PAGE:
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Casinos, Pot, And Fun: The Key To New Jobs In Miami-Dade

Uncle Luke, the man whose booty-shaking madness once made the U.S. Supreme Court stand up for free speech, gets as nasty as he wants to be for Miami New Times. This week, Luke -- who is a candidate for Miami-Dade mayor -- lays out his vision for kick-starting the local economy.

It's time for Miami-Dade to play to its greatest strengths -- beautiful people, beautiful beaches, and beautiful weather. Here's what I would do:


• Open casinos in Miami Beach hotels. Hey, the Seminole Hard Rock Hotel & Casino in Hollywood is among the top-grossing gambling joints in the United States. So why not put more card games and slot machines in places that entertain our tourists?

• Allow medical marijuana dispensaries. We're missing out on a major growth industry. In March, Los Angeles voters approved a tax on pot distributors that is expected to generate $10 million a year to help pay for police, libraries, and street repairs.

• Create a water theme park near Miami Marine Stadium. I'd get Universal Studios or Disney to partner with the county to build one. And I'd make Virginia Key, which was once the only place black people were allowed to swim, a national landmark.

• Build movie studios. The Borscht Film Festival's success shows we have what it takes to compete with Atlanta to become the Hollywood of the South.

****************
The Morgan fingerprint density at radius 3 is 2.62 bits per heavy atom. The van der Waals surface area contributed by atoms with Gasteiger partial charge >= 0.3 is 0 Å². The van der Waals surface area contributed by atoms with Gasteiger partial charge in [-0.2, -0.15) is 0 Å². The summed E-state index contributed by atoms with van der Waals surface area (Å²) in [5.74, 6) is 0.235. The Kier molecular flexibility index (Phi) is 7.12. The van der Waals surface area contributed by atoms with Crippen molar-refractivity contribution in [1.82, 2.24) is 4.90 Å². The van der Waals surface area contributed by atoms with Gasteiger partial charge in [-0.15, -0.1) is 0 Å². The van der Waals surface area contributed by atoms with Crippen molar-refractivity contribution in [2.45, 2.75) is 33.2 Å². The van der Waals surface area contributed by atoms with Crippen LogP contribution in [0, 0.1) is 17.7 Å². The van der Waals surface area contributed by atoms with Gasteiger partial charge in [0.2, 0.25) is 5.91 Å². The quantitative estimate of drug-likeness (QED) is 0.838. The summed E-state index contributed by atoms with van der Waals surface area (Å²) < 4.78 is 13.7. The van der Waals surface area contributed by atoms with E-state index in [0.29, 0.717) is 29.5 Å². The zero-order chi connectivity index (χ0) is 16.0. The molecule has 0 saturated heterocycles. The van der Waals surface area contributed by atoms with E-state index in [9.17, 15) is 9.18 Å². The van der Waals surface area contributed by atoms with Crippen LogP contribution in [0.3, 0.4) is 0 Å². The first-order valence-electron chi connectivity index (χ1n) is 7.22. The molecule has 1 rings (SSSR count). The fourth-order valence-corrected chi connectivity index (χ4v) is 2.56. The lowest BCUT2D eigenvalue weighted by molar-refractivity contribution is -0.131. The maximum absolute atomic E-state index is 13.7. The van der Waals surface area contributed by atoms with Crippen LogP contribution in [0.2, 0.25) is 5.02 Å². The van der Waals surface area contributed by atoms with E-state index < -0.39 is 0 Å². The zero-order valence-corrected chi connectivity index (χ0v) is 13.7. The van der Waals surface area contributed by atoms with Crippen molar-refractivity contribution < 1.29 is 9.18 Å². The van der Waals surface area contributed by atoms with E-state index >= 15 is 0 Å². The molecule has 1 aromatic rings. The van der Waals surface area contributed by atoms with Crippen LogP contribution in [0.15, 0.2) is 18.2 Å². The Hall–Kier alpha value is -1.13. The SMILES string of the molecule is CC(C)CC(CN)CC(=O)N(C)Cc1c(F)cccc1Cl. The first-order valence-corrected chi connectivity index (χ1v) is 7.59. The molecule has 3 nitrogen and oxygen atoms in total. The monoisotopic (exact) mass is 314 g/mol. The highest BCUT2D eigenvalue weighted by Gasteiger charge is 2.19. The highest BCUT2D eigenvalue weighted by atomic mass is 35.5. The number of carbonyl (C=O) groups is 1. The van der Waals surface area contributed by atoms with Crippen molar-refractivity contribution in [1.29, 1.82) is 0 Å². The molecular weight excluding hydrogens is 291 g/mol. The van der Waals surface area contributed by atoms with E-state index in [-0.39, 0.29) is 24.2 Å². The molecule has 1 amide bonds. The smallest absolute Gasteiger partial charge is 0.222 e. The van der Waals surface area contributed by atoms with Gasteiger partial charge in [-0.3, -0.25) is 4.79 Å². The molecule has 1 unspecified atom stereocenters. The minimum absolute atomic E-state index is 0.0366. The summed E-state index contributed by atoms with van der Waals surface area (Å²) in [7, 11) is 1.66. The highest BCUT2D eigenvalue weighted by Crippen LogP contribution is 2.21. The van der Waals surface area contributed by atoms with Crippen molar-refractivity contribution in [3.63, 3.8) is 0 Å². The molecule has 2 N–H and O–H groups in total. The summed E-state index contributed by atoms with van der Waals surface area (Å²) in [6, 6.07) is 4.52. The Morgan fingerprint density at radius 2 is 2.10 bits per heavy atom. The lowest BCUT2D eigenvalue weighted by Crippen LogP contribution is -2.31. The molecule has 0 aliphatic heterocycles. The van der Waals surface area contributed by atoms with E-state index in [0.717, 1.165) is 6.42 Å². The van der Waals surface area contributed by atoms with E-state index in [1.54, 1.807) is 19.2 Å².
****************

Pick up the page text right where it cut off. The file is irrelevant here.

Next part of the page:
• Make Calle Ocho, Goombay, and other big ethnic festivals in Miami-Dade weeklong celebrations. I'd also redevelop Little Havana, Little Haiti, Overtown, Allapattah and all of our diverse neighborhoods to enhance their character so we have a Bourbon Street in every part of the county.

• Bring in the NBA All-Star Game, the NCAA Basketball Tournament, and traditional black college rivalry games.

Each one of my ideas plays off having fun under the sun. Miami-Dade's unemployment rate dropped to 12 percent this past March because tourism is picking up. Gambling is a natural here. It's already bringing thousands of people to the old Flagler Dog Track, Gulfstream Park, and Calder. Back in the '20s, Miami was the American gambling mecca.

In fact, between the casinos, the theme park, the movie studios, and the dispensaries, we can create at least 20,000 jobs and $100 million in new tax revenue. Considering the hole that Carlos Alvarez and his friends dug for us, this is critical if we, the beautiful people of Miami-Dade, plan to keep using our beautiful beaches and enjoying our beautiful weather.

Follow Luke on Twitter at: @unclelukereal1.

Follow Miami New Times on Facebook and Twitter @MiamiNewTimes.


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